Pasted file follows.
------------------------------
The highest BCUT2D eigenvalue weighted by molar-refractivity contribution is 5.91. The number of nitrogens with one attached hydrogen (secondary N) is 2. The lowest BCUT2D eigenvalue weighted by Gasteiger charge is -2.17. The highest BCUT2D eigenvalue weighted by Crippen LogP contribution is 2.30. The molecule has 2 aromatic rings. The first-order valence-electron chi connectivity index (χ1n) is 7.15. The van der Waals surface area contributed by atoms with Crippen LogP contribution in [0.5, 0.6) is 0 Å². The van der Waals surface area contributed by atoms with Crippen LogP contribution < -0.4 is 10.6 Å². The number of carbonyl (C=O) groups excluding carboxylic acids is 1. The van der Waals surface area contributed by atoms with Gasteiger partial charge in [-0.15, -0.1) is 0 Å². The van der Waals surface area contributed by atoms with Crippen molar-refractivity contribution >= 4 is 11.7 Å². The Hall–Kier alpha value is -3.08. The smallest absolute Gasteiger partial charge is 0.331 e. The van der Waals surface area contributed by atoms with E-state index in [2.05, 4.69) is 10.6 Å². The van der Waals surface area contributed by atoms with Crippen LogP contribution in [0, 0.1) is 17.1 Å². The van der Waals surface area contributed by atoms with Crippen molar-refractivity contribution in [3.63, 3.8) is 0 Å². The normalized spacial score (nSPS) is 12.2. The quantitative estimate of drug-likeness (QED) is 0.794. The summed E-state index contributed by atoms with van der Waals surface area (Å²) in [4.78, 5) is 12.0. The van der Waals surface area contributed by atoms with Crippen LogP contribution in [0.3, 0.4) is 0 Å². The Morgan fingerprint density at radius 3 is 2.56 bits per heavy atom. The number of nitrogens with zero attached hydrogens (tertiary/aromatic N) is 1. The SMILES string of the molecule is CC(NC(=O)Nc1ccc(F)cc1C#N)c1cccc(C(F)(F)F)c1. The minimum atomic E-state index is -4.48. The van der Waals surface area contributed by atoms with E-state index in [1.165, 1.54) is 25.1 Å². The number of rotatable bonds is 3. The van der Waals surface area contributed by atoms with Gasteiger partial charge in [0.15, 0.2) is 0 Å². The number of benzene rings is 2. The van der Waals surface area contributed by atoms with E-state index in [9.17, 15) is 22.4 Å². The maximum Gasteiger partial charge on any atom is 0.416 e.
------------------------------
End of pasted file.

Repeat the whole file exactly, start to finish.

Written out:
The highest BCUT2D eigenvalue weighted by molar-refractivity contribution is 5.91. The number of nitrogens with one attached hydrogen (secondary N) is 2. The lowest BCUT2D eigenvalue weighted by Gasteiger charge is -2.17. The highest BCUT2D eigenvalue weighted by Crippen LogP contribution is 2.30. The molecule has 2 aromatic rings. The first-order valence-electron chi connectivity index (χ1n) is 7.15. The van der Waals surface area contributed by atoms with Crippen LogP contribution in [0.5, 0.6) is 0 Å². The van der Waals surface area contributed by atoms with Crippen LogP contribution < -0.4 is 10.6 Å². The number of carbonyl (C=O) groups excluding carboxylic acids is 1. The van der Waals surface area contributed by atoms with Gasteiger partial charge in [-0.15, -0.1) is 0 Å². The van der Waals surface area contributed by atoms with Crippen molar-refractivity contribution >= 4 is 11.7 Å². The Hall–Kier alpha value is -3.08. The smallest absolute Gasteiger partial charge is 0.331 e. The van der Waals surface area contributed by atoms with E-state index in [2.05, 4.69) is 10.6 Å². The van der Waals surface area contributed by atoms with Crippen LogP contribution in [0, 0.1) is 17.1 Å². The van der Waals surface area contributed by atoms with Crippen molar-refractivity contribution in [3.63, 3.8) is 0 Å². The normalized spacial score (nSPS) is 12.2. The quantitative estimate of drug-likeness (QED) is 0.794. The summed E-state index contributed by atoms with van der Waals surface area (Å²) in [4.78, 5) is 12.0. The van der Waals surface area contributed by atoms with Crippen LogP contribution in [0.3, 0.4) is 0 Å². The Morgan fingerprint density at radius 3 is 2.56 bits per heavy atom. The number of nitrogens with zero attached hydrogens (tertiary/aromatic N) is 1. The SMILES string of the molecule is CC(NC(=O)Nc1ccc(F)cc1C#N)c1cccc(C(F)(F)F)c1. The minimum atomic E-state index is -4.48. The van der Waals surface area contributed by atoms with E-state index in [1.165, 1.54) is 25.1 Å². The number of rotatable bonds is 3. The van der Waals surface area contributed by atoms with Gasteiger partial charge in [0.15, 0.2) is 0 Å². The number of benzene rings is 2. The van der Waals surface area contributed by atoms with E-state index in [9.17, 15) is 22.4 Å². The maximum Gasteiger partial charge on any atom is 0.416 e.